THE GREAT DEBATE OF EATING GAME AND FISHI was looking through my copy of “Hawkeye” last month when a photo of a youth holding up a nice bluefish caught my eye. The image itself brought back memories of my first blue, and as time went along my kids first ones as well. What also got me thinking was the caption along with the picture that read,”think Noah ate it? Many wouldn’t because of the bad taste reputation, others find it delicious.” It is true, bluefish, along with many others have gotten a bad rap over the years of not being a good fish to eat, especially north of Boston. Striped bass, while not as severely, share the same bad billing as do Atlantic mackerel, cod, squid, and pollock. What a shame. Reasons vary with different species, the blues, pollock and mackerel are dark and oily, strippers are reputed to have high PCB levels, and squid are just plain UGLY. My favorite is when many, many people have told me over the years that they only will eat haddock and not cod because of the worms in the cod. Do they have worms? Absolutely, BUT so do haddock and all the rest of salt water fish. Most people have never seen a worm in a fish, their perceptions are just misled by this common tale, and have developed over the years and generations into a mind set against cod. Others think that haddock tastes better. Truth be known there is little to no taste difference. Both are highly delicious white fish that when fresh and cooked in the same manner then set side by side the chances of telling them apart are slim to none. During my fishing career I would always get requests from family and friends to bring them fish from time to time, and many would ask for haddock, and I did give them haddock if there were any to spare, but on the days when cod was all we caught I would deliver that instead, and no one ever knew it wasn’t haddock or complained their fish didn’t taste good, in fact they always clamored for more. We fishermen have a saying around the boats, when you skin a cod fillet it magically becomes haddock. Bluefish, mackerel, and pollock are in fact dark and oily, the pollock to a lesser degree but in fact this is what adds more flavor to their flesh. Preparation and care is a key factor. Many recreational fishermen simply don’t care for their catch properly. All fish, but especially the dark meat fish must be bled and cooled as soon as they come aboard. If you leave the blood in them for any length of time it permeates the flesh giving it a strong taste and darker color. As soon as it is off the hook simply slash it’s throat, toss it into a bucket of ice and sea water to bleed out and start the cooling process, then stow it properly in a cooler with ice until time for filleting. You will notice a difference, the white fish like cod and haddock fillets will be snow white, and the blues, mackerel, and pollock will not be a bloody deep red. All white fish are best prepared as simple as possible so as not to mask it’s true flavor which is light, and the latter group are delicious with a splash of white wine, butter and garlic cooked under a broiler or on a grill. All of these fish, both dark and light will make excellent chowder, soups, pate, and can be cold smoked. Put a boneless fillet or two of smoked bluefish and cocktail sauce out at a party and folk will eat it as if it were candy. Squid, yeah they are kind of weird looking, but so are monkfish, ocean catfish, and ocean perch. The real names of these latter three are angler fish, wolf eel, and red fish. Long ago clever people in the marketing business renamed them to sound more appealing to the public, but I guess they must have figured squid have always been referred to as calamari and left it at that. Squid, calamari, are abundant, easy to catch and clean, and are delicious. Good chefs around the world in many very high class restaurants have come up with countless recipes to prepare calamari and if you happen to be out for dinner some night and see it on the menu it’s worth trying. My favorite is deep fried, in fact I prefer it over fried clams. As for the PCB thing in striped bass, it’s a discretionary decision. If you’re worried about it follow the recommended guidelines and only eat it once a month or whatever the government recommends, but don’t turn your nose up at it. Broiled simply with a little butter and a touch of salt, pepper and lemon, along with a nice salad, rice and a glass of wine it will make a fine meal. There is a little sliver of darker meat in the middle of the fillet that can be remover prior to cooking if you find it offensive.

Now for our furry friends from the forest. Ever hear someone say they don’t care for venison because of the “gamey taste,” Or “I had it once and didn’t like it.”? Poor care of the beast after it was harvested or bad preparation may have been the culprit. I have tasted bad quality venison once or twice, both times it was from deer that had been feeding predominately on hemlock and the cook had cooked it on a grill like a sirloin beef steak. It had come out chewy and bitter, but had he marinated it over night in buttermilk the bitterness would have been removed . Another reason meat goes bad is the treatment an animal gets after the kill. A deer that is poorly field dressed, like leaving the chest cavity with heart, lungs and blood, or rupturing intestines and the urine bladder will result in tainted meat, especially if the animal is then left to hang head up for a couple weeks in warm weather. I carry a small block and tackle in my truck to hang the deer by the neck or antlers so that when I slice it open the innards and blood will run down and out. For the times when the block is unaccessible I lay the animal on a hill, log, or rock to achieve the same affect. If I happen to have access to water I will also rinse the body cavity to clean away any traces of blood, feces, or urine. As for the hanging time there is a wide number of opinions. Some insist letting it hang outside for a couple weeks to tenderize the meat. It does do that because the enzymes start to break down in the tissue soon after death, however, if the temperatures vary as they do here in New England in the Fall, warm days ans cool nights, bacteria will grow and often the net result will be what butchers call “stinky meat.” I myself prefer to skin out the deer right away as the hide comes off much much easier when there is some residual body heat, then hang it neck down in a climate controlled environment (walk in cooler) for several days before butchering. If there is no access to a walk in, then a dark shed, garage or barn is second best. When hanging the back legs should be on a spreader to keep the body cavity open to allow air to circulate and cool the internal temperatures. Sawing down the breast bone and inserting a stick as a rib spreader will also help this process. These procedures will apply to all game and fowl alike. Clean cool body cavities will result in better table fare.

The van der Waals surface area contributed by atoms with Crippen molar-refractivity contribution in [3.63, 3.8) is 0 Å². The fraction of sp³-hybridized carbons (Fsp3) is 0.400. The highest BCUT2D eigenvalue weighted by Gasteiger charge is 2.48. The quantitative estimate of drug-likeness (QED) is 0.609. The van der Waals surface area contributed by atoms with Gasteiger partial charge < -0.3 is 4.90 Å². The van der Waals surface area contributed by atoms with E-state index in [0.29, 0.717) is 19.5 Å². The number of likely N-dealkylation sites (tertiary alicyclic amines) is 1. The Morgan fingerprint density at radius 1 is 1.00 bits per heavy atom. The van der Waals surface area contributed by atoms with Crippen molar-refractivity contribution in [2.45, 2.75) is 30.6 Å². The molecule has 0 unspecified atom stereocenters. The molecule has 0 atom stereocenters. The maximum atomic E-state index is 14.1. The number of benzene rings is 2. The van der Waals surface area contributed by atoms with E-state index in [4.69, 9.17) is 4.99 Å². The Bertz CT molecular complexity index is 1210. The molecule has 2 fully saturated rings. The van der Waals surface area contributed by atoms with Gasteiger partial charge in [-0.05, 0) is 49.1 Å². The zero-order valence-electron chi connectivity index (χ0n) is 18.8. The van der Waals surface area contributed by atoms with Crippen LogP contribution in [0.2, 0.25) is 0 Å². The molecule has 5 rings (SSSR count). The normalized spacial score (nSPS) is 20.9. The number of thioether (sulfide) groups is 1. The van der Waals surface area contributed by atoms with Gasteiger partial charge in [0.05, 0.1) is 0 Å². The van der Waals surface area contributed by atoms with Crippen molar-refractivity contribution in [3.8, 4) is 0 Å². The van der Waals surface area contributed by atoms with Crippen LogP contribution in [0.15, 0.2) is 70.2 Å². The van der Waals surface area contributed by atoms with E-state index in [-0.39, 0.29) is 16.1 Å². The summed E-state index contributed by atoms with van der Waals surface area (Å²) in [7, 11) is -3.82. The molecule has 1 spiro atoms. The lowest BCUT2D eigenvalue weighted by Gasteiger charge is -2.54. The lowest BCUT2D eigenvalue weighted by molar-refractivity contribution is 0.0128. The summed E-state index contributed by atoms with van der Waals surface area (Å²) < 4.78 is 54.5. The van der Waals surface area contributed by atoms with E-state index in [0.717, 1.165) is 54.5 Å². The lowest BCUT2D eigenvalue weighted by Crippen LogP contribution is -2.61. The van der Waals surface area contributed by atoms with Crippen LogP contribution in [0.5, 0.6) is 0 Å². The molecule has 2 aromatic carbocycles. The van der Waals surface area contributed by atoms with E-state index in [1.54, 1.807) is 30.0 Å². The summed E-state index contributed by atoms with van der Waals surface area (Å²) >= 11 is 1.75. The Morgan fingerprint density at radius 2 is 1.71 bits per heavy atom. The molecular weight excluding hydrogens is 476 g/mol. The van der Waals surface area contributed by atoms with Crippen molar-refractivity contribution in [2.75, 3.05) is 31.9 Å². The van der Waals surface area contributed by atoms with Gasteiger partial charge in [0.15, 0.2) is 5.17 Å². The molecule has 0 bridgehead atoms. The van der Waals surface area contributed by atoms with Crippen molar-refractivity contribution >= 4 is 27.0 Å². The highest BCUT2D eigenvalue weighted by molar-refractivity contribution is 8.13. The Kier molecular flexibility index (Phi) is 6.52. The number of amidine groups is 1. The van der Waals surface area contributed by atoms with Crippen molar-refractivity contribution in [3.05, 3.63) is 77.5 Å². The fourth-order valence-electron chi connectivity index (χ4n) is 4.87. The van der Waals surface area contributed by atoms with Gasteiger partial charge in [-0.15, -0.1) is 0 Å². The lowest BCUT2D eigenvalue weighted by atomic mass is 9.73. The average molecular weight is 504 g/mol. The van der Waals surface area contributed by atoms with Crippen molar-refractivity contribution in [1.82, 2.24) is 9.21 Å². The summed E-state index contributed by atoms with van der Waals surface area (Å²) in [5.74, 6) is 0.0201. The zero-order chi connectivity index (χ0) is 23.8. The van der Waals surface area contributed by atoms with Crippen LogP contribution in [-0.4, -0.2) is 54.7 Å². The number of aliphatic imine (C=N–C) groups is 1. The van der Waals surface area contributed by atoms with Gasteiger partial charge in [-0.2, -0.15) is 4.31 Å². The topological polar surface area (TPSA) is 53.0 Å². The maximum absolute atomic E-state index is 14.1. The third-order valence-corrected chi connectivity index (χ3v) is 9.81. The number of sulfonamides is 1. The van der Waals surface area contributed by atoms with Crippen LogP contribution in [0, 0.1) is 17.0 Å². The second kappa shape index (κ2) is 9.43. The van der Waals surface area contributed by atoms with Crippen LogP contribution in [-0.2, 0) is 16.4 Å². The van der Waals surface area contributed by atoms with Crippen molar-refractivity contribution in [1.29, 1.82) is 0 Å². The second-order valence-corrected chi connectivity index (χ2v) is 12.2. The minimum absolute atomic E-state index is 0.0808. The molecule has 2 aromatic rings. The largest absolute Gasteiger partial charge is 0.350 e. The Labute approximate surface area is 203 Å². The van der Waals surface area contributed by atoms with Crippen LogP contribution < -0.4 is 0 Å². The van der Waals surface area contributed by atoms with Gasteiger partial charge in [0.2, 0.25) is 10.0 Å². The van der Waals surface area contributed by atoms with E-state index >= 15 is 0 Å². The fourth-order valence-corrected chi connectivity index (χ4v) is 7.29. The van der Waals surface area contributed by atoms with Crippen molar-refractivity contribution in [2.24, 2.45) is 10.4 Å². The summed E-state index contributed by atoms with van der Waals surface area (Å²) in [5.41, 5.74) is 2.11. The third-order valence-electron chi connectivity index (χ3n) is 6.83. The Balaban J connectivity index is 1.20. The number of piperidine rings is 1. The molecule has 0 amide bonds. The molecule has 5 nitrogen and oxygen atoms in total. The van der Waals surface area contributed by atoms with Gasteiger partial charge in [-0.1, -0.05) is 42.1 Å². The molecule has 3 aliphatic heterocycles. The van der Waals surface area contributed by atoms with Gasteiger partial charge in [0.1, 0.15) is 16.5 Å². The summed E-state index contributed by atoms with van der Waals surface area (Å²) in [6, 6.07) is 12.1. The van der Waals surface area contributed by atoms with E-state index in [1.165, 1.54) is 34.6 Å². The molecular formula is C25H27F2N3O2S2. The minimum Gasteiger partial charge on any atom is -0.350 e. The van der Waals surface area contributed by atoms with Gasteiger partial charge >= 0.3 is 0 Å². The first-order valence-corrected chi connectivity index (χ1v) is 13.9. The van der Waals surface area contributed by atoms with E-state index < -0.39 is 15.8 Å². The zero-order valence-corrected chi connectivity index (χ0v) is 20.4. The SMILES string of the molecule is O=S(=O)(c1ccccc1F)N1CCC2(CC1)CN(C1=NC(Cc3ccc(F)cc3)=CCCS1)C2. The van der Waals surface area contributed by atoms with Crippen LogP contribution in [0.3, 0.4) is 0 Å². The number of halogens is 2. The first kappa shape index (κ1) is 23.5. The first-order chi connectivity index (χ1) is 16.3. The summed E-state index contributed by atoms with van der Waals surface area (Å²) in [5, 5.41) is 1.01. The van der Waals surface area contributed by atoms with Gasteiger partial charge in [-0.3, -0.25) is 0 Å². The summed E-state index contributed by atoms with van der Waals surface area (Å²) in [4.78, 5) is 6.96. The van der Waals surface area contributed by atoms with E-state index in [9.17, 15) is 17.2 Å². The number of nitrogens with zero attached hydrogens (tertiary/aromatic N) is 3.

There are the times when wild game will tend to be on the tough side. Large rutting bucks, does in heat and Canada geese can be a little on the leathery side, especially the leg and thigh of the goose. Many hunters will convert almost all these deer into hamburg, and only breast out the fowl throwing out the tasty legs section of the bird. Good preparation is the key to this dilemma. A cook faced with the tough meat situation should become friends with either a crock pot, cast iron Dutch oven, or pressure cooker. A tough venison roast, or a quartered goose slow cooked in the first two for 4 or 5 hours with wine and seasoning will produce mouth watering fall off the bone meats and gravy. The pressure cooker can be used to can meat which will not only be tasty, but kept in a cool pantry or root/wine cellar will keep for many months much better than frozen. I have friends that did an entire moose one fall and that meat was just as good a year later as the day it was packed. The process is simple, cut the meat into chunks, pack them into a Ball Jar with a pinch of sea salt, screw on the cover and cook in a pressure cooker with water in the bottom for 45 minutes or so. The meat mixed into a spaghetti sauce, or creamed with peas, onions and carrots over toast is a joy to behold on a cold winters night.

There will always be a crowd out there that will insist they don’t like something, but you know what? It just leaves that much more for those of us that appreciate the outdoors way of life and all the bounty it brings.

Keep your powder dry,

Capt Don.